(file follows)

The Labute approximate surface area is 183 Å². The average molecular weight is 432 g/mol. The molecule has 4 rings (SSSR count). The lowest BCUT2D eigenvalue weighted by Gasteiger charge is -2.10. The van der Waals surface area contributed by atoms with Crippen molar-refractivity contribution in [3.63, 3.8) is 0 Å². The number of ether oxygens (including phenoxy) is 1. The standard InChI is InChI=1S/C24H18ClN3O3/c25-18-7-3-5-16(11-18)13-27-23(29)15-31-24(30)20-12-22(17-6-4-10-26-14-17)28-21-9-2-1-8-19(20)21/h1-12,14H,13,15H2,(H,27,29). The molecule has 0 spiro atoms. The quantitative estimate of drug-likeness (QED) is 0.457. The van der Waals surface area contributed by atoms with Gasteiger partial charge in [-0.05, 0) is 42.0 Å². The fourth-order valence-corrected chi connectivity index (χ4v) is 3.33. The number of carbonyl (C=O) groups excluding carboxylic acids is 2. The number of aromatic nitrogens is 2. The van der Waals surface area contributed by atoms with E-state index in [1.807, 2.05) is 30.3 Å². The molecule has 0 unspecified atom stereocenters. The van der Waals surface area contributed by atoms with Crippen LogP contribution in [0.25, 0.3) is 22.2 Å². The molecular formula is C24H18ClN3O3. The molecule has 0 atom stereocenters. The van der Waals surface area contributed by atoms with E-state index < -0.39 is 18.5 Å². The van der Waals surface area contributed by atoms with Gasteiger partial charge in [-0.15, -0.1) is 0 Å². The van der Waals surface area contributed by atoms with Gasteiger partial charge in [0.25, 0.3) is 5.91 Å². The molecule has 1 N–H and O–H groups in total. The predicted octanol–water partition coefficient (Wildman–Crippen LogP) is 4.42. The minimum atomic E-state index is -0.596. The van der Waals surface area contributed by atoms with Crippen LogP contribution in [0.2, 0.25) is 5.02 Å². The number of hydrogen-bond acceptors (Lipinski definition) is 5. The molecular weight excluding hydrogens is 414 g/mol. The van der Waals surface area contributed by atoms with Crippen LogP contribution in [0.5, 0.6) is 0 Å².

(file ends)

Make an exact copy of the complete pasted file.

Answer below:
The Labute approximate surface area is 183 Å². The average molecular weight is 432 g/mol. The molecule has 4 rings (SSSR count). The lowest BCUT2D eigenvalue weighted by Gasteiger charge is -2.10. The van der Waals surface area contributed by atoms with Crippen molar-refractivity contribution in [3.63, 3.8) is 0 Å². The number of ether oxygens (including phenoxy) is 1. The standard InChI is InChI=1S/C24H18ClN3O3/c25-18-7-3-5-16(11-18)13-27-23(29)15-31-24(30)20-12-22(17-6-4-10-26-14-17)28-21-9-2-1-8-19(20)21/h1-12,14H,13,15H2,(H,27,29). The molecule has 0 spiro atoms. The quantitative estimate of drug-likeness (QED) is 0.457. The van der Waals surface area contributed by atoms with Gasteiger partial charge in [-0.05, 0) is 42.0 Å². The fourth-order valence-corrected chi connectivity index (χ4v) is 3.33. The number of carbonyl (C=O) groups excluding carboxylic acids is 2. The number of aromatic nitrogens is 2. The van der Waals surface area contributed by atoms with E-state index in [1.807, 2.05) is 30.3 Å². The molecule has 0 unspecified atom stereocenters. The van der Waals surface area contributed by atoms with Crippen LogP contribution in [0.25, 0.3) is 22.2 Å². The molecular formula is C24H18ClN3O3. The molecule has 0 atom stereocenters. The van der Waals surface area contributed by atoms with E-state index < -0.39 is 18.5 Å². The van der Waals surface area contributed by atoms with Gasteiger partial charge in [-0.15, -0.1) is 0 Å². The van der Waals surface area contributed by atoms with Gasteiger partial charge in [0.25, 0.3) is 5.91 Å². The molecule has 1 N–H and O–H groups in total. The predicted octanol–water partition coefficient (Wildman–Crippen LogP) is 4.42. The minimum atomic E-state index is -0.596. The van der Waals surface area contributed by atoms with Crippen LogP contribution in [0.2, 0.25) is 5.02 Å². The number of hydrogen-bond acceptors (Lipinski definition) is 5. The molecular weight excluding hydrogens is 414 g/mol. The van der Waals surface area contributed by atoms with Crippen LogP contribution in [0.5, 0.6) is 0 Å².